Individually, and collaboratively, this curriculum exposes students to:

  • generating, managing and evaluating sustainable and innovative digital solutions to meet and redefine both current and future requirements
  • utilising computational thinking, and the key concepts of abstraction; data collection, representation and interpretation; specification, algorithms and implementation to generate digital solutions
  • confident use of digital systems to efficiently and effectively automate the transformation of data into information and to creatively communicate ideas in a variety of settings
  • applying protocols and legal practices that support safe, ethical and respectful communications and collaboration with known and unknown audiences
  • applying systems thinking to monitor, analyse, predict and shape the interactions within and between information systems and the impact of these systems on individuals, societies, economies and environments.[3]

According to The Education Council, STEM in general is part of balanced program of learning. The STEM strategy improves students’ problem solving and critical analysis skills and can increase interest in STEM-related fields post schooling.[4]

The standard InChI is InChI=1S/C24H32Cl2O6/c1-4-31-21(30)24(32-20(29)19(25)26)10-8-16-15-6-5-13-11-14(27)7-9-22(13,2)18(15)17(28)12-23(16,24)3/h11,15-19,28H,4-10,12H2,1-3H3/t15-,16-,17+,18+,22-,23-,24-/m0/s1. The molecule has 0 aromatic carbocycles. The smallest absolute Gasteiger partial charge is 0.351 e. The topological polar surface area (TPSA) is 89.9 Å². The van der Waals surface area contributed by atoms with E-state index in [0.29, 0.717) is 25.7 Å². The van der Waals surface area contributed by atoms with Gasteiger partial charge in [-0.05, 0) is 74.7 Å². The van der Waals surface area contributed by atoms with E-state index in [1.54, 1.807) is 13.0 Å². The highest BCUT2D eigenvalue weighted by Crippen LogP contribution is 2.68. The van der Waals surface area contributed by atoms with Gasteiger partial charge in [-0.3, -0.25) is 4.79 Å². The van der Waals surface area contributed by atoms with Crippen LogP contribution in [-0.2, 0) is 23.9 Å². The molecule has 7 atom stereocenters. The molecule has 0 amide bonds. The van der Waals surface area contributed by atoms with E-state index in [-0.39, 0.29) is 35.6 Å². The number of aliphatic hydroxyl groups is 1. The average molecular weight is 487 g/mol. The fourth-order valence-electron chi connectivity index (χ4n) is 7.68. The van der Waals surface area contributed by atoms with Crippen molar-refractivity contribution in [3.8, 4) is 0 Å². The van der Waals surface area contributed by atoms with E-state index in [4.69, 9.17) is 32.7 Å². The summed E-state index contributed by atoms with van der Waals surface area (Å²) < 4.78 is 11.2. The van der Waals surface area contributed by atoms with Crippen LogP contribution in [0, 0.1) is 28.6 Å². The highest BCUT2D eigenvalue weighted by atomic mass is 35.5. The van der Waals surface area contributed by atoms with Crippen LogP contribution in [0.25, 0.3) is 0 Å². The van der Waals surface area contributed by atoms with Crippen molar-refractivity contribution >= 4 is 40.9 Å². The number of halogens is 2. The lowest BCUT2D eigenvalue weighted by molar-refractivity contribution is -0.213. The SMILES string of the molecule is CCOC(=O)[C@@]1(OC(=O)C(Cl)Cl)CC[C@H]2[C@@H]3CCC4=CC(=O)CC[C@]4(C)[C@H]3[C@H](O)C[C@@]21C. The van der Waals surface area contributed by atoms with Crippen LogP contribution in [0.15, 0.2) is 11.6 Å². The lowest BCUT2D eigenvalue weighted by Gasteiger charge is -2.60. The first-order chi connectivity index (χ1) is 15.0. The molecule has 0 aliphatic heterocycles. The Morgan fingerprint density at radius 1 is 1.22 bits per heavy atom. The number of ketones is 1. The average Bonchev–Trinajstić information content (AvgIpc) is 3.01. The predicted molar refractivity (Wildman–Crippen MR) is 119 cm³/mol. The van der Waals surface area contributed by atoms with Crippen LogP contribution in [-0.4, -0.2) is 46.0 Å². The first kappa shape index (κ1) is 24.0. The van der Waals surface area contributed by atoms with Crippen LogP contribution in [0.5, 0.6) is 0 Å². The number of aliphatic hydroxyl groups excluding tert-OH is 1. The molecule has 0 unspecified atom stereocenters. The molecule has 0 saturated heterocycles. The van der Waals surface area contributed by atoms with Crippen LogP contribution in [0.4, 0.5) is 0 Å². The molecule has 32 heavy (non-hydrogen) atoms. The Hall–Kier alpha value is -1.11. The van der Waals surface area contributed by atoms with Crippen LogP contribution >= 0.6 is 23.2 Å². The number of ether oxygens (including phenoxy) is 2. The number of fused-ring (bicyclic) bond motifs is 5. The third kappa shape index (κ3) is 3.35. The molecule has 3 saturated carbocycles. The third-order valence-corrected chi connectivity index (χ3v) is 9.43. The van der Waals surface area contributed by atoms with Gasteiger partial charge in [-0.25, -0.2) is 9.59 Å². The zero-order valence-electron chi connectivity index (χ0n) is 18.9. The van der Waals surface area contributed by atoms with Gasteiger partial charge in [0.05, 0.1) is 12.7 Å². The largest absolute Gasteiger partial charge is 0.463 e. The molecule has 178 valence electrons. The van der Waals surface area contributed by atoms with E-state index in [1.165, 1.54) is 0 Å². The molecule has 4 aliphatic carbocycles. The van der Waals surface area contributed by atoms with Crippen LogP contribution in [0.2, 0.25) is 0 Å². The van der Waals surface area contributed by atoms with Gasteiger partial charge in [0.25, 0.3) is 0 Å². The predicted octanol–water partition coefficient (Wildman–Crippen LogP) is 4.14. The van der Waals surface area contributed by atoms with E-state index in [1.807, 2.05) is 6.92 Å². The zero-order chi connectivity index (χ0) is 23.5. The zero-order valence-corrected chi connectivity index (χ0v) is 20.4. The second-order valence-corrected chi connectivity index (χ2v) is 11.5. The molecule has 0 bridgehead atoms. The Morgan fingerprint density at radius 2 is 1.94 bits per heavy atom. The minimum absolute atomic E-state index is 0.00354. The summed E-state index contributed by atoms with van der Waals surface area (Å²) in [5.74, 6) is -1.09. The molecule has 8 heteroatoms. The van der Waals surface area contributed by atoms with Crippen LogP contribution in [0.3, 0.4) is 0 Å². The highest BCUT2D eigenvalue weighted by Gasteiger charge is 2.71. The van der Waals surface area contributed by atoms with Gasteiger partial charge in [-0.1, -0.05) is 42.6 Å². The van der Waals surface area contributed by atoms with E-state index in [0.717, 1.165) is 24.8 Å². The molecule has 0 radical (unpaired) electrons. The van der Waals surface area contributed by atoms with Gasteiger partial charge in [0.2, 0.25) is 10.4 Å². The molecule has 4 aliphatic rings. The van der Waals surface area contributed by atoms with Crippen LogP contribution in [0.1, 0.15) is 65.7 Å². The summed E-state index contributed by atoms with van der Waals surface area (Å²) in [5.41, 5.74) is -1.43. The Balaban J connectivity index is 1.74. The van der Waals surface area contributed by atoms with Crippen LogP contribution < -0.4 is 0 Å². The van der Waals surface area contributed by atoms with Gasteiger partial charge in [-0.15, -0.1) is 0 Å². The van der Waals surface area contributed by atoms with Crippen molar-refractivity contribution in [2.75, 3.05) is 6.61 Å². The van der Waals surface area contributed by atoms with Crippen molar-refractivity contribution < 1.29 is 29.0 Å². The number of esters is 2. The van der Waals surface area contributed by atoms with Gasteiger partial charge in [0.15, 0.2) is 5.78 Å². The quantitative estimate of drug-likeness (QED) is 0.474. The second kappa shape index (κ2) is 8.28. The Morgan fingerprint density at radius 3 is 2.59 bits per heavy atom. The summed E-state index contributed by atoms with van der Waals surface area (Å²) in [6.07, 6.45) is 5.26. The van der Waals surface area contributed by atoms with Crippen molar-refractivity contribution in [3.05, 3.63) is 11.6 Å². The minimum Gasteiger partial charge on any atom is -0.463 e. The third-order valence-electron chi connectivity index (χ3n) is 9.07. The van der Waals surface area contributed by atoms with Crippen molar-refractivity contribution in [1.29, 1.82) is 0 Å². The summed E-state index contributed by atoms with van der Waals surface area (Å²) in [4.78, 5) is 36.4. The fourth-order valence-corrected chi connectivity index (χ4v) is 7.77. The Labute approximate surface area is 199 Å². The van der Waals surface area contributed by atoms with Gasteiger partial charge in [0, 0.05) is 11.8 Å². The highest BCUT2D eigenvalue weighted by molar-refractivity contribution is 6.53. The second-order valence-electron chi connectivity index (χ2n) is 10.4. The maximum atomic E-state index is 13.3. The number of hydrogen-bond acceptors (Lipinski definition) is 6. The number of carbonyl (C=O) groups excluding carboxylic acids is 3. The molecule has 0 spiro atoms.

Surveys undertaken by participating schools highlight some of the advantages teachers see with the STEM curriculum. When asked about the confidence of students in STEM and their ability to transfer knowledge, understanding and skill across subjects and contexts, the responses were clear;

 

“Many students identified that they now had a better understanding of how mathematics, science and technologies go hand-in-hand in the workplace and the types of careers that require these skills”.

 

And, when questioned about the connection between classroom learning in STEM and their future work and learning opportunities, students changed their views that the only STEM-related fields were of a science nature. In fact, survey results showed a clearer understanding of more STEM-related careers like landscape architecture, manufacturing, project management, defence, finance, and marketing.

As an example, those interested in a career working with animals discovered the importance of mathematics and science in the process, and how they were linked.

 

How to capitalise on the STEM Strategy in schools and higher education?

The reality is that STEM strategy needs plenty of support to produce intended future scientists, tech experts, engineers, defence personnel, and mathematicians.

Teachers cannot take the same, outdated approach to digital education as was seen in past. Computer technology has moved far beyond spreadsheets and word processing.

To capitalise on the optimal learning of these modern subjects, it is imperative that pre-service and in-service teachers are fully equipped to prepare students for their STEM careers. As it stands, sadly the majority of teachers and educators have restricted knowledge on the discipline.